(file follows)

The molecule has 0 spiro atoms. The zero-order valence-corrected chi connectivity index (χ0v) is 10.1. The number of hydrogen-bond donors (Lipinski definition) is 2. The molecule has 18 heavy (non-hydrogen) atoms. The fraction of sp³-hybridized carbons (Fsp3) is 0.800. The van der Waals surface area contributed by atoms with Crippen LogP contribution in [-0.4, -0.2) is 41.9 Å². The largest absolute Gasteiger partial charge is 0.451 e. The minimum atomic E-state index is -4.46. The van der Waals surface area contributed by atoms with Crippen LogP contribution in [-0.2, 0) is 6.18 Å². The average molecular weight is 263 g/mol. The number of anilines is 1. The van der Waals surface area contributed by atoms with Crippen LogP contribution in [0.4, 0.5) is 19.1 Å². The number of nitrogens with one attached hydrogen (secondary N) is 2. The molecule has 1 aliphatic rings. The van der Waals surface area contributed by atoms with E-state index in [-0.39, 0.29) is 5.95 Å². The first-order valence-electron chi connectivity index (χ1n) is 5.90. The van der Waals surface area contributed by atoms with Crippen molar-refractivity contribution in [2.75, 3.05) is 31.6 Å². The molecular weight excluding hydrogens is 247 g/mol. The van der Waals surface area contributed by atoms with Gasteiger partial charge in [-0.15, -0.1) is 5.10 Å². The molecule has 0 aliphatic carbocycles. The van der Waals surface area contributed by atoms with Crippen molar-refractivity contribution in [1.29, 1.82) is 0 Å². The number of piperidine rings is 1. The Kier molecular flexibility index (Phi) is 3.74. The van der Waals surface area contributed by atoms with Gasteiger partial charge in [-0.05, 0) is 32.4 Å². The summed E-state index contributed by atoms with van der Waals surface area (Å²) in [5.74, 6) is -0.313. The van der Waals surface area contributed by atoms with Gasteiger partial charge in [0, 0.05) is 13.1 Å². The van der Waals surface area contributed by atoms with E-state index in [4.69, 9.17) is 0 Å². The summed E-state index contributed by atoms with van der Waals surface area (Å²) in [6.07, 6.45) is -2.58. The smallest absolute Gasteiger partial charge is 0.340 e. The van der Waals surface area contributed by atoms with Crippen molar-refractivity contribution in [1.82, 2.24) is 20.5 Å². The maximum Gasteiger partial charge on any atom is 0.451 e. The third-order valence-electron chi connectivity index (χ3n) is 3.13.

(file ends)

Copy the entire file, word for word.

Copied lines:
The molecule has 0 spiro atoms. The zero-order valence-corrected chi connectivity index (χ0v) is 10.1. The number of hydrogen-bond donors (Lipinski definition) is 2. The molecule has 18 heavy (non-hydrogen) atoms. The fraction of sp³-hybridized carbons (Fsp3) is 0.800. The van der Waals surface area contributed by atoms with Crippen LogP contribution in [-0.4, -0.2) is 41.9 Å². The largest absolute Gasteiger partial charge is 0.451 e. The minimum atomic E-state index is -4.46. The van der Waals surface area contributed by atoms with Crippen LogP contribution in [-0.2, 0) is 6.18 Å². The average molecular weight is 263 g/mol. The number of anilines is 1. The van der Waals surface area contributed by atoms with Crippen LogP contribution in [0.4, 0.5) is 19.1 Å². The number of nitrogens with one attached hydrogen (secondary N) is 2. The molecule has 1 aliphatic rings. The van der Waals surface area contributed by atoms with E-state index in [-0.39, 0.29) is 5.95 Å². The first-order valence-electron chi connectivity index (χ1n) is 5.90. The van der Waals surface area contributed by atoms with Crippen molar-refractivity contribution in [2.75, 3.05) is 31.6 Å². The molecular weight excluding hydrogens is 247 g/mol. The van der Waals surface area contributed by atoms with Gasteiger partial charge in [-0.15, -0.1) is 5.10 Å². The molecule has 0 aliphatic carbocycles. The van der Waals surface area contributed by atoms with Crippen molar-refractivity contribution in [1.29, 1.82) is 0 Å². The number of piperidine rings is 1. The Kier molecular flexibility index (Phi) is 3.74. The van der Waals surface area contributed by atoms with Gasteiger partial charge in [-0.05, 0) is 32.4 Å². The summed E-state index contributed by atoms with van der Waals surface area (Å²) in [5.74, 6) is -0.313. The van der Waals surface area contributed by atoms with Gasteiger partial charge in [0, 0.05) is 13.1 Å². The van der Waals surface area contributed by atoms with E-state index in [4.69, 9.17) is 0 Å². The summed E-state index contributed by atoms with van der Waals surface area (Å²) in [6.07, 6.45) is -2.58. The smallest absolute Gasteiger partial charge is 0.340 e. The van der Waals surface area contributed by atoms with Crippen molar-refractivity contribution in [1.82, 2.24) is 20.5 Å². The maximum Gasteiger partial charge on any atom is 0.451 e. The third-order valence-electron chi connectivity index (χ3n) is 3.13.